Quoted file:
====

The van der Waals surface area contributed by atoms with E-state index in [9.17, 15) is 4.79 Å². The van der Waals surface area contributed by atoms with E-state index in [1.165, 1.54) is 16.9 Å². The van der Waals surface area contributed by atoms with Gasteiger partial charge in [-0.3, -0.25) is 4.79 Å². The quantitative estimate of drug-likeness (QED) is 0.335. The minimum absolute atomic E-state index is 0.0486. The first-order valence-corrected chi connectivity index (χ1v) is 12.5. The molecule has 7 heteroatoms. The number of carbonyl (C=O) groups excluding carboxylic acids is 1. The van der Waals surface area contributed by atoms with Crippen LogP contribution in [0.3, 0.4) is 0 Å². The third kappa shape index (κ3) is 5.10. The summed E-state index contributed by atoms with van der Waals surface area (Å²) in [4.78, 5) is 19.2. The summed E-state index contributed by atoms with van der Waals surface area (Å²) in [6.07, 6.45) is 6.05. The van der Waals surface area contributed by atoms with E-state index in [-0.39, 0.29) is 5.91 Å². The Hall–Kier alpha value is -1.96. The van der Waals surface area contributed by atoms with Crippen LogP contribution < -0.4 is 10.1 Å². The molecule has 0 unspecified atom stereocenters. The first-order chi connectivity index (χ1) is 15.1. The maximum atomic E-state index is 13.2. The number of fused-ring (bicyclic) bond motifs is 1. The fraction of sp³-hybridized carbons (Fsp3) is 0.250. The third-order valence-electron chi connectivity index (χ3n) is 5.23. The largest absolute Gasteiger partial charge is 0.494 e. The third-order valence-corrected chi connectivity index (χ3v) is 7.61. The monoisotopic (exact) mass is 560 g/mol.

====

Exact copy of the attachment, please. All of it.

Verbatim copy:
The van der Waals surface area contributed by atoms with E-state index in [9.17, 15) is 4.79 Å². The van der Waals surface area contributed by atoms with E-state index in [1.165, 1.54) is 16.9 Å². The van der Waals surface area contributed by atoms with Gasteiger partial charge in [-0.3, -0.25) is 4.79 Å². The quantitative estimate of drug-likeness (QED) is 0.335. The minimum absolute atomic E-state index is 0.0486. The first-order valence-corrected chi connectivity index (χ1v) is 12.5. The molecule has 7 heteroatoms. The number of carbonyl (C=O) groups excluding carboxylic acids is 1. The van der Waals surface area contributed by atoms with Crippen LogP contribution in [0.3, 0.4) is 0 Å². The third kappa shape index (κ3) is 5.10. The summed E-state index contributed by atoms with van der Waals surface area (Å²) in [4.78, 5) is 19.2. The summed E-state index contributed by atoms with van der Waals surface area (Å²) in [6.07, 6.45) is 6.05. The van der Waals surface area contributed by atoms with E-state index in [-0.39, 0.29) is 5.91 Å². The Hall–Kier alpha value is -1.96. The van der Waals surface area contributed by atoms with Crippen LogP contribution < -0.4 is 10.1 Å². The molecule has 0 unspecified atom stereocenters. The first-order chi connectivity index (χ1) is 15.1. The maximum atomic E-state index is 13.2. The number of fused-ring (bicyclic) bond motifs is 1. The fraction of sp³-hybridized carbons (Fsp3) is 0.250. The third-order valence-electron chi connectivity index (χ3n) is 5.23. The largest absolute Gasteiger partial charge is 0.494 e. The third-order valence-corrected chi connectivity index (χ3v) is 7.61. The monoisotopic (exact) mass is 560 g/mol.